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Darya Zorina
poetess, artist, freelancer.


Donetsk — Kharkiv — Kramatorsk — Lviv — Kyiv

I first had to move, or I would rather say "flee" since those were not planned relocations, from my native city of Donetsk to Kharkiv due to the Russian invasion in 2014. 

At that time, I hoped that I was leaving temporarily, but already in the winter of 2014 it became clear that was not the case. The need to leave everything in Donetsk was also motivated by the fact that I worked in a library for children there. So I knew that I would be required to propagate the pro-Russian ideology to children. And that was unacceptable to me.

I knew Kharkiv well enough as I had studied at the Kharkiv State Academy of Culture, so my choice of the city was rational. A few months after moving I found a new job, which became my favourite: I worked as a model at the Kharkiv State Academy of Design and Arts. In addition, I became involved in a very inspiring creative community. So the thought of going back disappeared pretty quickly.

On February 24, I woke up to the sounds of war in Kharkiv. I recognized them instantly because I had heard them in the summer of 2014. I woke up, packed my go-bag "for the basement" (documents, water, biscuits, and a change of underwear), and wrote some vital tips for my Facebook friends, who were in a panic, on what to do and what not to do before the official instructions were given. I called and texted a bunch of my close people to wake them up. I washed my hair, fetched some water, bought some food, and withdrew some money. I found the nearest basement for people to hide. And then I walked on foot to my boyfriend's place in a fairly remote part of town, where it seemed safer. On the way, we loudly sang "Arta" and "Malvas" and all sorts of cheerful songs.


We decided to leave Kharkiv on March 2. I almost didn't get any sleep because of the fear of air raids; I monitored alerts and news, and when the alerts went off, I would crawl into the closet built into the niche in the wall. And that happened almost every 2 or 3 hours.

At first, we went to my boyfriend's detached house in Kramatorsk, as it was significantly quieter there at the time. A week later, we went on to Lviv because people we knew kept saying that Kramatorsk could be occupied or cut off from the railroad too quickly.

There were two of us throughout the entire journey: me and my boyfriend. For the three months that we spent in Lviv, we stayed with my Facebook friend, who had never seen me in real life, but immediately texted me and offered to come stay with her, which really amazed me. Then we moved to Kyiv, where I am now.

Fortunately, my adaptation, both in Lviv and in Kyiv, was facilitated by a great number of creative connections, new and pre-war. Sometimes I even felt strained by excessive social interaction. In Lviv, I found an interesting volunteer activity in the creative team of the Neprotoptana Stezhyna charity organization, which later turned into a job. I ran a creative handicrafts circle, attended by children and adults alike.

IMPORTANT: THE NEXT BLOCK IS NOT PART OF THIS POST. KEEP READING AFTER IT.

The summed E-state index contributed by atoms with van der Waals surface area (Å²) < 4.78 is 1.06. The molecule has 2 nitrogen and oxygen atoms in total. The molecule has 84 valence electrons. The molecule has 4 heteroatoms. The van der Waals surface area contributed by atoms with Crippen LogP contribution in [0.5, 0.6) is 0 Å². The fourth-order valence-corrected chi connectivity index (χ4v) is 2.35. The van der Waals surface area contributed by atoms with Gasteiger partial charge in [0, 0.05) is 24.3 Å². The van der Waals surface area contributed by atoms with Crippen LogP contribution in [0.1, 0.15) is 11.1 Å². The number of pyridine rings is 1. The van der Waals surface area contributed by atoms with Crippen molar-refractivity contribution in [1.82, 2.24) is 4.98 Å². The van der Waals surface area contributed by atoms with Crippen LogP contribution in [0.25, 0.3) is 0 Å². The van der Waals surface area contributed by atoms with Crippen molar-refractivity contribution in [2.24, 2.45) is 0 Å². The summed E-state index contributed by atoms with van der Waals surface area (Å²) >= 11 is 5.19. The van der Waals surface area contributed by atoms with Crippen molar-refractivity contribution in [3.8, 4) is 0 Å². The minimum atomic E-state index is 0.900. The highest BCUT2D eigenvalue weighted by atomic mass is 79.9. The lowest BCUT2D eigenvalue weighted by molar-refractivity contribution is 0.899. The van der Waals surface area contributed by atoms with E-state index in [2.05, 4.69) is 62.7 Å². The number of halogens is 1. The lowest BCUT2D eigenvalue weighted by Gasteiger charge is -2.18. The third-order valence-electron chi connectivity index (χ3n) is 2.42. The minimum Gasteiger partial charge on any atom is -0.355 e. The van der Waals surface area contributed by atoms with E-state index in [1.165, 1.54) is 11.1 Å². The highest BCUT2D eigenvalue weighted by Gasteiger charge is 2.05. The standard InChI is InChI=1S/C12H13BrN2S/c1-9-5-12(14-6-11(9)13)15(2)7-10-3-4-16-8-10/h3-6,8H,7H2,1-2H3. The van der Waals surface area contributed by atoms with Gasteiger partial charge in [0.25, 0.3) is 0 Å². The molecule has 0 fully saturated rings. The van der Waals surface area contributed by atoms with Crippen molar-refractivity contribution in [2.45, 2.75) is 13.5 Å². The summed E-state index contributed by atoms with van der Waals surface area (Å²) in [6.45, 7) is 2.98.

Besides, there were gatherings, a forum performance, and other artistic events, which made me feel included in something interesting all the time. Yet, naturally, I had thoughts about the meaninglessness and irrelevance of all artistic and entertaining activities. Sometimes it seemed that I simply use them to fill and structure my days, to avoid being completely asocial. Lviv, and now Kyiv, felt like a sort of an "expensive store", where everything seems beautiful and attractive, but neither it was not about me nor it was for me. Therefore, I perceive the aesthetics of these cities in a somewhat contemplative and alienated way.

At present, my job is making handicrafts, and I send part of the money I get from sales to volunteers. Occasionally, I go to events and see my Kyiv acquaintances. I organise my life in other people's home, where my boyfriend and I were allowed to stay by a family who went abroad.

I think I was lucky enough to get around difficulties, or I just did not overcome them but lived in them. It is psychologically difficult to live in an apartment with another person: it is a path of patience and communication. It is difficult to find a "normal" job, but I didn't have the energy to search for it, and I didn't look for one in fact.

I saw a lot of support from people in Lviv, and I didn't encounter any triggering biases. We were offered a place to live, I was given a lot of materials for needlework (for I hadn't brought any of mine from Kharkiv), I was invited to various local artistic projects, etc. What I could constantly feel there was simple human friendliness.

My home is the apartment in Kharkiv where the bulk of my stuff is. I rent that place — it is not my own, so it is not yet a perfect dream home, which is entirely mine.

I don't know at what point I will exhaust my resource for adaptation, for acclimating to new locations and people. I hope that we, post-Kharkiv citizens, will have enough strength and wisdom to see our Victory.

Recorded by Valeriia Merenkova
Translated by Volha Mikhnovich